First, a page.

- Huntingdon Beaumont
Huntingdon Beaumont ("c."1560-1624) was an innovative entrepreneur in
coal mining, who built what is currently credited as the world's first wagonway. Regrettably he was less successful as a businessman and died having been imprisoned for debt.
Huntingdon Beaumont was the youngest of four sons born to Sir Nicholas Beaumont and his wife Ann (Saunders). They were an aristocratic family in the English East Midlands. There were several branches to the Beaumont dynasty and this was the one based at
Coleortonin Leicestershire. He was therefore of gentleman status in the formal Elizabethan sense.
The family owned coal bearing lands and worked them. Huntingdon was involved in this coal working and eventually in the late 16th century during the reign of Elizabeth I he began working in his own right in the Nottingham area. During his partnership with
Sir Percival Willoughby, Lord of the WollatonManor, in 1603-4 he constructed the Wollaton Wagonway. The WW may not be the world's first wagonwaybut as it is the oldest with surviving provenace it is therefore currently credited as the world's first.
The Wollaton Wagonway ran from Strelley where he held mining leases to Wollaton Lane. Huntingdon Beaumont can therefore be credited with the title of the "Great Grandfather of railways". He had also worked in the
Wollatonand Lentonareas previously.
Huntingdon Beaumont was a successful finder of coal and an innovator in the development of mining techniques. A key innovation currently attributed to him is the introduction of boring rods to assist in finding coal without sinking a shaft. He also built the first
wagonwaywhich is why he features on this site. His working life covered involvement in coal mining activities in Warwickshire, Leicestershire, Nottinghamshireand Northumberland. His coal mining and waggonway activities in the early 1600s near Blyth in Northumberlandwere, like most of his ventures, unprofitable. However the boring rod and wagonway technology he took with him was implemented by others to significant effect. The wagonwayevolutionary chain he started in the English north east was to later encompass George Stephensonand change the world forever.
Regrettably Huntingdon Beaumont was not a successful businessman. He lost his several family members considerable sums of money and died in
NottinghamGaol in 1624 having been imprisoned for debt.
*Harvard reference | Surname= Lewis | Given=M. J. T. | Title=Early Wooden Railways | Publisher=Routledge Keegan Paul (out of print) | Place=
London, England| Year=1970 .
*Harvard reference | Surname=Smith | Given= R. S. | Title=Early Coal Mining Around Nottingham 1500 - 1650 | Publisher=University of Nottingham (out of print) | Year=1989 .
*Harvard reference | Surname=New | Given=J. R. | Title=400 years of English railways - Huntingdon Beaumont and the early years | Journal=Backtrack | Volume=18 | Issue=11 | Year=2004 | Page=660 to 665 .
[http://www.waggonways.fsnet.co.uk/ Waggonway Research Circle website] .
Wikimedia Foundation. 2010.
Look at other dictionaries:
Beaumont Baronets — There have been four Baronetcies created for persons with the surname Beaumont, all in the Baronetage of England. One creation is extant as of 2008.The Beaumont Baronetcy, of Cole Orton in the County of Leicester, was created in the Baronetage of … Wikipedia
Beaumont (Familie) — Das Haus Beaumont war eine Familie des normannischen Adels, die im Zusammenhang mit der Eroberung Englands zu einer der ersten Familien auf der Insel aufstieg. Ihre Angehörigen sind vor allem als Earl of Warwick bekannt. Ihre wesentlichen Titel… … Deutsch Wikipedia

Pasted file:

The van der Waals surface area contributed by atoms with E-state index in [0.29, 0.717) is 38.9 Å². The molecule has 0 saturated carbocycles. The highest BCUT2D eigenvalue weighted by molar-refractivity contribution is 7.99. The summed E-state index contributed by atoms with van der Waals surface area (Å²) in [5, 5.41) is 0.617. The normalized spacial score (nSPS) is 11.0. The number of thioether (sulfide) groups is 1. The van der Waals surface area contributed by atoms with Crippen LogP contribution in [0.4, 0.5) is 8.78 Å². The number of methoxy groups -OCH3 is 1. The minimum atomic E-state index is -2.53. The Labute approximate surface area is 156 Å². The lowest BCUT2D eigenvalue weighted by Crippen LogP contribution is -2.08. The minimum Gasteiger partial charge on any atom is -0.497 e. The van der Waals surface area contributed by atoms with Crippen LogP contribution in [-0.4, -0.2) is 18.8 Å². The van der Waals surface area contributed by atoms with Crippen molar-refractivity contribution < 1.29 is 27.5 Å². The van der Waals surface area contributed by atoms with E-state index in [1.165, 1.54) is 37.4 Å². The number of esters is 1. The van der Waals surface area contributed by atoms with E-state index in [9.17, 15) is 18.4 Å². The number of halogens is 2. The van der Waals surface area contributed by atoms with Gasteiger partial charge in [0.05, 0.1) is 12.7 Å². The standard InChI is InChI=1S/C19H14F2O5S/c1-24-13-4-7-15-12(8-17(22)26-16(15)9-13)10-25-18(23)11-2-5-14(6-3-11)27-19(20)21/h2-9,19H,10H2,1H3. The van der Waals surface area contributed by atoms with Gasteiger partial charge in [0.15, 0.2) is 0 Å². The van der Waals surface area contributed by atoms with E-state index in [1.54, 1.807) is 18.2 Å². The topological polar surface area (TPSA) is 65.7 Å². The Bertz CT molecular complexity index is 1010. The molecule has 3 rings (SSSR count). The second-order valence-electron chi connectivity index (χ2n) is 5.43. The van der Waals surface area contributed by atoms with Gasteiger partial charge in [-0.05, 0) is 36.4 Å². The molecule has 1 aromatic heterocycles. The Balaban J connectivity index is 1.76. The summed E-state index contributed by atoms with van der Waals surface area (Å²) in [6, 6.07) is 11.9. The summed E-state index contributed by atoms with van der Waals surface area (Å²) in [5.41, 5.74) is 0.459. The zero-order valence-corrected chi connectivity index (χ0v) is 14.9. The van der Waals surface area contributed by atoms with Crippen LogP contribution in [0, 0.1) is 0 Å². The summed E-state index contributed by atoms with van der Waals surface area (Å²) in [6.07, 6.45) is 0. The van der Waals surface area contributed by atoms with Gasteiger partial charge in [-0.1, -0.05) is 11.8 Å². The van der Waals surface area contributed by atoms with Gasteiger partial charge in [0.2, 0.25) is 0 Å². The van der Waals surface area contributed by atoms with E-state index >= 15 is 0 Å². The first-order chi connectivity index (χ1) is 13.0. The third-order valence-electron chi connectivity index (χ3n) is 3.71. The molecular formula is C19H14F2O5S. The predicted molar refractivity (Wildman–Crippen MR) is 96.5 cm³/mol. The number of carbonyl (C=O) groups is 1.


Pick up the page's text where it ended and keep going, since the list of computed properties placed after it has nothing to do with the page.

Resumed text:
Beaumont Inn — In the parish of St. Benet, in the ward of Baynardescastell, I Ed. IV. 1462 (Cal. P.R. Ed. IV. 1461 7, p. 103). Newe Inne alias Beaumontes Inne, 1475 (Cal. Ch. I. p.m. IV. 322). In Thames Street at the south eastern end. Edward IV. gave … Dictionary of London
Francis Hastings, 2nd Earl of Huntingdon — (1514 – 20 June 1561) was the eldest son of George Hastings, 1st Earl of Huntingdon and Anne Stafford, Countess of Huntingdon, the ex mistress of Henry VIII. His maternal first cousins included Henry Stafford, 1st Baron Stafford and Henry… … Wikipedia
Henry Hastings, 5th Earl of Huntingdon — (1586 ndash; November 14, 1643) was a prominent English nobleman and literary patron in England during the first half of the seventeenth century. He was the first and only son of Francis Hastings, Baron Hastings and Lady Sarah Harrington. Henry… … Wikipedia
Maud, Countess of Huntingdon — Maud of Northumbria (1074–1130), Countess of the Honour of Huntingdon and Northampton, was the daughter of Waltheof II, Earl of Northumbria and Judith of Lens, the last of the major Anglo Saxon earls to remain powerful after the Norman conquest… … Wikipedia
Haus Beaumont — Das Haus Beaumont war eine Familie des normannischen Adels, die im Zusammenhang mit der Eroberung Englands zu einer der ersten Familien auf der Insel aufstieg. Ihre Angehörigen sind vor allem als Earl of Warwick bekannt. Ihre wesentlichen Titel… … Deutsch Wikipedia
Robert de Beaumont, 1st Earl of Leicester — and Count of Meulan (1049 ndash; June 5, 1118) was a powerful English and French nobleman, revered as one of the wisest men of his age. Chroniclers speak highly of his eloquence, his learning, and three kings of England valued his counsel.He… … Wikipedia
Robert de Beaumont, 2nd Earl of Leicester — Infobox Officeholder honorific prefix = name =Robert de Beaumont, 2nd Earl of Leicester honorific suffix = imagesize = small caption = order = office = Chief Justiciar of England term start =October 1155 term end =April 5, 1168 vicepresident =… … Wikipedia
Robert de Beaumont, 2. Earl of Leicester — Robert de Beaumont, 2. Earl of Leicester, genannt Le Bossu (der Bucklige) (* 1104; † 5. April 1168), war ein englischer Adliger französischer Herkunft. Er war der Sohn von Robert de Beaumont, 1. Earl of Leicester und Elisabeth von Vermandois;… … Deutsch Wikipedia